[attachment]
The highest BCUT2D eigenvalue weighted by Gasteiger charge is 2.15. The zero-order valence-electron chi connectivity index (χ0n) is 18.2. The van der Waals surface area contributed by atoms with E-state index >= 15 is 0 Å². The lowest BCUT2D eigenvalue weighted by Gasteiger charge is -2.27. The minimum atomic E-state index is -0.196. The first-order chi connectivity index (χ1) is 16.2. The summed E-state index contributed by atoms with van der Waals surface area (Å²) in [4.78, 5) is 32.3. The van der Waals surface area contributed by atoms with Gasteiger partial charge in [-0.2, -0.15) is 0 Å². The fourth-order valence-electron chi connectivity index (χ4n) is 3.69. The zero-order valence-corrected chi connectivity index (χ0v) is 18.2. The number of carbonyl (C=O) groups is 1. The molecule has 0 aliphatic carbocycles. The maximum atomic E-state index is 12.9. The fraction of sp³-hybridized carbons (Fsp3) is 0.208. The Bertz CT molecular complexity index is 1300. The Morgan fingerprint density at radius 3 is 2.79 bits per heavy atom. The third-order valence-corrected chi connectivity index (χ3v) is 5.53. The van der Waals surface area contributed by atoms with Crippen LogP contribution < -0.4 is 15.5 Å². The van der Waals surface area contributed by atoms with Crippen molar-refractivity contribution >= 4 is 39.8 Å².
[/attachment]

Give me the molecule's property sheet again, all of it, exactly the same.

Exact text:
The highest BCUT2D eigenvalue weighted by Gasteiger charge is 2.15. The zero-order valence-electron chi connectivity index (χ0n) is 18.2. The van der Waals surface area contributed by atoms with E-state index >= 15 is 0 Å². The lowest BCUT2D eigenvalue weighted by Gasteiger charge is -2.27. The minimum atomic E-state index is -0.196. The first-order chi connectivity index (χ1) is 16.2. The summed E-state index contributed by atoms with van der Waals surface area (Å²) in [4.78, 5) is 32.3. The van der Waals surface area contributed by atoms with Gasteiger partial charge in [-0.2, -0.15) is 0 Å². The fourth-order valence-electron chi connectivity index (χ4n) is 3.69. The zero-order valence-corrected chi connectivity index (χ0v) is 18.2. The number of carbonyl (C=O) groups is 1. The molecule has 0 aliphatic carbocycles. The maximum atomic E-state index is 12.9. The fraction of sp³-hybridized carbons (Fsp3) is 0.208. The Bertz CT molecular complexity index is 1300. The Morgan fingerprint density at radius 3 is 2.79 bits per heavy atom. The third-order valence-corrected chi connectivity index (χ3v) is 5.53. The van der Waals surface area contributed by atoms with Crippen LogP contribution < -0.4 is 15.5 Å². The van der Waals surface area contributed by atoms with Crippen molar-refractivity contribution >= 4 is 39.8 Å².